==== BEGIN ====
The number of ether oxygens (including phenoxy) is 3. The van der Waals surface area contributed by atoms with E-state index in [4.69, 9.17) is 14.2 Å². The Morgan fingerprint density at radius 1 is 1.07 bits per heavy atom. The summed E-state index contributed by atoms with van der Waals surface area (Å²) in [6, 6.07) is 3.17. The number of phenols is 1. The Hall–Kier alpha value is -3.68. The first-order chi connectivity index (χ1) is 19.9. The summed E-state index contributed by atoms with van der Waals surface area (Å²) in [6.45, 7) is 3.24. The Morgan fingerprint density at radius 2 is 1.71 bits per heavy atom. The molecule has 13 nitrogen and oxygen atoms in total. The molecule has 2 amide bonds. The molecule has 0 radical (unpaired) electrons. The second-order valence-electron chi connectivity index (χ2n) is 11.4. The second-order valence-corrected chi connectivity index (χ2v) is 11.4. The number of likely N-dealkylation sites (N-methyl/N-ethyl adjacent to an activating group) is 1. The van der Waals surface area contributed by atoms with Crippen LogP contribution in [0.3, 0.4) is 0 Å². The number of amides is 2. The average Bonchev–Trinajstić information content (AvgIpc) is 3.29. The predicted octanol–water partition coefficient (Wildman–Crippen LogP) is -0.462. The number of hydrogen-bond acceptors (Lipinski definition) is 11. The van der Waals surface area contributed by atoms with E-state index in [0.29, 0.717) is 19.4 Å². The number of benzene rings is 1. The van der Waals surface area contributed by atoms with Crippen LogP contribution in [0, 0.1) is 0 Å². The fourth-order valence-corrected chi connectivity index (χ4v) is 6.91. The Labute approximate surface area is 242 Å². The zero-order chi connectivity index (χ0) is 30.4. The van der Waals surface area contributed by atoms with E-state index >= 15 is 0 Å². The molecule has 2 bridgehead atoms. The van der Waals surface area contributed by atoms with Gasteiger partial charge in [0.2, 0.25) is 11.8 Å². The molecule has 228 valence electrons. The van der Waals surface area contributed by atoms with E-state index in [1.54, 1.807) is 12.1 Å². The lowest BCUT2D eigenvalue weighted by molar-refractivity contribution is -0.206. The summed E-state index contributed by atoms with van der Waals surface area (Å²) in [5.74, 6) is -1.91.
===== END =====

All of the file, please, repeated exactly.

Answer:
The number of ether oxygens (including phenoxy) is 3. The van der Waals surface area contributed by atoms with E-state index in [4.69, 9.17) is 14.2 Å². The Morgan fingerprint density at radius 1 is 1.07 bits per heavy atom. The summed E-state index contributed by atoms with van der Waals surface area (Å²) in [6, 6.07) is 3.17. The number of phenols is 1. The Hall–Kier alpha value is -3.68. The first-order chi connectivity index (χ1) is 19.9. The summed E-state index contributed by atoms with van der Waals surface area (Å²) in [6.45, 7) is 3.24. The Morgan fingerprint density at radius 2 is 1.71 bits per heavy atom. The molecule has 13 nitrogen and oxygen atoms in total. The molecule has 2 amide bonds. The molecule has 0 radical (unpaired) electrons. The second-order valence-electron chi connectivity index (χ2n) is 11.4. The second-order valence-corrected chi connectivity index (χ2v) is 11.4. The number of likely N-dealkylation sites (N-methyl/N-ethyl adjacent to an activating group) is 1. The van der Waals surface area contributed by atoms with Crippen LogP contribution in [0.3, 0.4) is 0 Å². The number of amides is 2. The average Bonchev–Trinajstić information content (AvgIpc) is 3.29. The predicted octanol–water partition coefficient (Wildman–Crippen LogP) is -0.462. The number of hydrogen-bond acceptors (Lipinski definition) is 11. The van der Waals surface area contributed by atoms with E-state index in [0.29, 0.717) is 19.4 Å². The number of benzene rings is 1. The van der Waals surface area contributed by atoms with Crippen LogP contribution in [0, 0.1) is 0 Å². The fourth-order valence-corrected chi connectivity index (χ4v) is 6.91. The Labute approximate surface area is 242 Å². The zero-order chi connectivity index (χ0) is 30.4. The van der Waals surface area contributed by atoms with E-state index >= 15 is 0 Å². The molecule has 2 bridgehead atoms. The van der Waals surface area contributed by atoms with Gasteiger partial charge in [0.2, 0.25) is 11.8 Å². The molecule has 228 valence electrons. The van der Waals surface area contributed by atoms with E-state index in [1.54, 1.807) is 12.1 Å². The lowest BCUT2D eigenvalue weighted by molar-refractivity contribution is -0.206. The summed E-state index contributed by atoms with van der Waals surface area (Å²) in [5.74, 6) is -1.91.